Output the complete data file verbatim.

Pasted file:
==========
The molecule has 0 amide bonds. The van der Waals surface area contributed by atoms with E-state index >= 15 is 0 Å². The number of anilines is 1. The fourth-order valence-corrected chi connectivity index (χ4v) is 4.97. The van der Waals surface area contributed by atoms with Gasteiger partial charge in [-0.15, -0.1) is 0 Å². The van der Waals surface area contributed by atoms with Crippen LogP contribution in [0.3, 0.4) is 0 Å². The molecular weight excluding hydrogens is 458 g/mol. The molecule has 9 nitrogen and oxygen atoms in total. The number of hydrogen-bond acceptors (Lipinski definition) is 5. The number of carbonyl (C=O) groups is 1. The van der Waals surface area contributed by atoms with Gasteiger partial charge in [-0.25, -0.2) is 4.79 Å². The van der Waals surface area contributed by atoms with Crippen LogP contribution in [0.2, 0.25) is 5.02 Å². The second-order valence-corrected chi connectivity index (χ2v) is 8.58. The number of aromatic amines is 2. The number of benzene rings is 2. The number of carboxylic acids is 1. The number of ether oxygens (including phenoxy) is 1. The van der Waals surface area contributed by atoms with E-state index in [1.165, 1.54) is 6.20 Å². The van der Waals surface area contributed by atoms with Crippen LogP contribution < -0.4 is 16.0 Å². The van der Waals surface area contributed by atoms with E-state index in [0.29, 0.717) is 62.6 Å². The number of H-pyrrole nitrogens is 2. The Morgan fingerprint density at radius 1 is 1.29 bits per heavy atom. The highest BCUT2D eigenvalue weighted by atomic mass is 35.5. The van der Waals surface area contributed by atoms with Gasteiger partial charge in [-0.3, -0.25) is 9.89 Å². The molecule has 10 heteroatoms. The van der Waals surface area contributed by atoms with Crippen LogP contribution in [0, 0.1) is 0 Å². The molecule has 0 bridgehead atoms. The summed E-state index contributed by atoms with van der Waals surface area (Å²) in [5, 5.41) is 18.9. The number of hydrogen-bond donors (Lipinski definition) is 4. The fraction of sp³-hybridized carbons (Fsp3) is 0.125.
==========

The molecule has 0 amide bonds. The van der Waals surface area contributed by atoms with E-state index >= 15 is 0 Å². The number of anilines is 1. The fourth-order valence-corrected chi connectivity index (χ4v) is 4.97. The van der Waals surface area contributed by atoms with Gasteiger partial charge in [-0.15, -0.1) is 0 Å². The van der Waals surface area contributed by atoms with Crippen LogP contribution in [0.3, 0.4) is 0 Å². The molecular weight excluding hydrogens is 458 g/mol. The molecule has 9 nitrogen and oxygen atoms in total. The number of hydrogen-bond acceptors (Lipinski definition) is 5. The number of carbonyl (C=O) groups is 1. The van der Waals surface area contributed by atoms with Gasteiger partial charge in [-0.25, -0.2) is 4.79 Å². The van der Waals surface area contributed by atoms with Crippen LogP contribution in [0.2, 0.25) is 5.02 Å². The second-order valence-corrected chi connectivity index (χ2v) is 8.58. The number of aromatic amines is 2. The number of benzene rings is 2. The number of carboxylic acids is 1. The number of ether oxygens (including phenoxy) is 1. The van der Waals surface area contributed by atoms with E-state index in [1.165, 1.54) is 6.20 Å². The van der Waals surface area contributed by atoms with Crippen LogP contribution < -0.4 is 16.0 Å². The van der Waals surface area contributed by atoms with E-state index in [0.29, 0.717) is 62.6 Å². The number of H-pyrrole nitrogens is 2. The Morgan fingerprint density at radius 1 is 1.29 bits per heavy atom. The highest BCUT2D eigenvalue weighted by atomic mass is 35.5. The van der Waals surface area contributed by atoms with Gasteiger partial charge in [-0.3, -0.25) is 9.89 Å². The molecule has 10 heteroatoms. The van der Waals surface area contributed by atoms with Crippen LogP contribution in [0, 0.1) is 0 Å². The molecule has 0 bridgehead atoms. The summed E-state index contributed by atoms with van der Waals surface area (Å²) in [5, 5.41) is 18.9. The number of hydrogen-bond donors (Lipinski definition) is 4. The fraction of sp³-hybridized carbons (Fsp3) is 0.125.